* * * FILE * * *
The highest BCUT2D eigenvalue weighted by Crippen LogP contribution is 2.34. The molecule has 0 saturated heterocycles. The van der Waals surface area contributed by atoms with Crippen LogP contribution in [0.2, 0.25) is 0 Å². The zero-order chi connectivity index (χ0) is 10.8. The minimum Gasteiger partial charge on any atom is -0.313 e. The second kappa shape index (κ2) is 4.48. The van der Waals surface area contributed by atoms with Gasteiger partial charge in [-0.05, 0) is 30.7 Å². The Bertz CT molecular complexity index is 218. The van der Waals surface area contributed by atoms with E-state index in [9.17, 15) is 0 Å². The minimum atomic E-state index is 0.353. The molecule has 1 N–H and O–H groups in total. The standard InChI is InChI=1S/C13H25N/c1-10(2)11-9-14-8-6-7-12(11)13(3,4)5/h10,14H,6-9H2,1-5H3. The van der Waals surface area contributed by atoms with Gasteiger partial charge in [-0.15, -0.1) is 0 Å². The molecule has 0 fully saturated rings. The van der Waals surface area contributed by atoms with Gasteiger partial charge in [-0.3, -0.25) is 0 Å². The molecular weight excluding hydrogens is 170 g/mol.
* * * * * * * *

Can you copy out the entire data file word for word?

The highest BCUT2D eigenvalue weighted by Crippen LogP contribution is 2.34. The molecule has 0 saturated heterocycles. The van der Waals surface area contributed by atoms with Crippen LogP contribution in [0.2, 0.25) is 0 Å². The zero-order chi connectivity index (χ0) is 10.8. The minimum Gasteiger partial charge on any atom is -0.313 e. The second kappa shape index (κ2) is 4.48. The van der Waals surface area contributed by atoms with Gasteiger partial charge in [-0.05, 0) is 30.7 Å². The Bertz CT molecular complexity index is 218. The van der Waals surface area contributed by atoms with E-state index in [9.17, 15) is 0 Å². The minimum atomic E-state index is 0.353. The molecule has 1 N–H and O–H groups in total. The standard InChI is InChI=1S/C13H25N/c1-10(2)11-9-14-8-6-7-12(11)13(3,4)5/h10,14H,6-9H2,1-5H3. The van der Waals surface area contributed by atoms with Gasteiger partial charge in [-0.15, -0.1) is 0 Å². The molecule has 0 fully saturated rings. The van der Waals surface area contributed by atoms with Gasteiger partial charge in [-0.3, -0.25) is 0 Å². The molecular weight excluding hydrogens is 170 g/mol.